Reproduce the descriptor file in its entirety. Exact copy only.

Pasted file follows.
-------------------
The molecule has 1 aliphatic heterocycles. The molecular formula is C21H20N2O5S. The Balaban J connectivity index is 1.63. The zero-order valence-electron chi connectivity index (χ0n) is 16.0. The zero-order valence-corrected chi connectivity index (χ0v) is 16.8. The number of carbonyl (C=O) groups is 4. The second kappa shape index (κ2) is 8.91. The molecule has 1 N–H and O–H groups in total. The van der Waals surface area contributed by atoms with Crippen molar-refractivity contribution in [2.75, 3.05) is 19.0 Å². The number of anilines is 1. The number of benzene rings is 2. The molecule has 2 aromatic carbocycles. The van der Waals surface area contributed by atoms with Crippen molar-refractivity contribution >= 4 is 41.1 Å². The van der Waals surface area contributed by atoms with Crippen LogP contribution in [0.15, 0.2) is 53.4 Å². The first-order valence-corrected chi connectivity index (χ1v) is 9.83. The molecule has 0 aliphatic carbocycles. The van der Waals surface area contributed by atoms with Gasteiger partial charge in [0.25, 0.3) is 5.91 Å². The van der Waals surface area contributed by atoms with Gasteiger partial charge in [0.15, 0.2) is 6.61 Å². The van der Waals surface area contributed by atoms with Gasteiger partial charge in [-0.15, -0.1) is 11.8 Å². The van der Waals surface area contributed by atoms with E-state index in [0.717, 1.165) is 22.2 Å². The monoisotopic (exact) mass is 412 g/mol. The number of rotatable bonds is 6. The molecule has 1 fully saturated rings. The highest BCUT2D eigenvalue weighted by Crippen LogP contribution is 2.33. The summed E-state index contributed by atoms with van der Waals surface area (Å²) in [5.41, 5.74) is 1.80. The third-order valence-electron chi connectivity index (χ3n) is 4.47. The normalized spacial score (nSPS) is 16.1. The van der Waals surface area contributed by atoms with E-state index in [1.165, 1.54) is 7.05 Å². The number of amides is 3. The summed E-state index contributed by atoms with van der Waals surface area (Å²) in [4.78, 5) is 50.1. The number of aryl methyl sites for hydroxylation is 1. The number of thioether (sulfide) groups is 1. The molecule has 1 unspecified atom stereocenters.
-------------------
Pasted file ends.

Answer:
The molecule has 1 aliphatic heterocycles. The molecular formula is C21H20N2O5S. The Balaban J connectivity index is 1.63. The zero-order valence-electron chi connectivity index (χ0n) is 16.0. The zero-order valence-corrected chi connectivity index (χ0v) is 16.8. The number of carbonyl (C=O) groups is 4. The second kappa shape index (κ2) is 8.91. The molecule has 1 N–H and O–H groups in total. The van der Waals surface area contributed by atoms with Crippen molar-refractivity contribution in [2.75, 3.05) is 19.0 Å². The number of anilines is 1. The number of benzene rings is 2. The molecule has 2 aromatic carbocycles. The van der Waals surface area contributed by atoms with Crippen molar-refractivity contribution >= 4 is 41.1 Å². The van der Waals surface area contributed by atoms with Crippen LogP contribution in [0.15, 0.2) is 53.4 Å². The first-order valence-corrected chi connectivity index (χ1v) is 9.83. The molecule has 0 aliphatic carbocycles. The van der Waals surface area contributed by atoms with Gasteiger partial charge in [0.25, 0.3) is 5.91 Å². The van der Waals surface area contributed by atoms with Gasteiger partial charge in [0.15, 0.2) is 6.61 Å². The van der Waals surface area contributed by atoms with Gasteiger partial charge in [-0.15, -0.1) is 11.8 Å². The van der Waals surface area contributed by atoms with E-state index in [0.717, 1.165) is 22.2 Å². The monoisotopic (exact) mass is 412 g/mol. The number of rotatable bonds is 6. The molecule has 1 fully saturated rings. The highest BCUT2D eigenvalue weighted by Crippen LogP contribution is 2.33. The summed E-state index contributed by atoms with van der Waals surface area (Å²) in [5.41, 5.74) is 1.80. The third-order valence-electron chi connectivity index (χ3n) is 4.47. The normalized spacial score (nSPS) is 16.1. The van der Waals surface area contributed by atoms with E-state index in [1.165, 1.54) is 7.05 Å². The number of amides is 3. The summed E-state index contributed by atoms with van der Waals surface area (Å²) in [4.78, 5) is 50.1. The number of aryl methyl sites for hydroxylation is 1. The number of thioether (sulfide) groups is 1. The molecule has 1 unspecified atom stereocenters.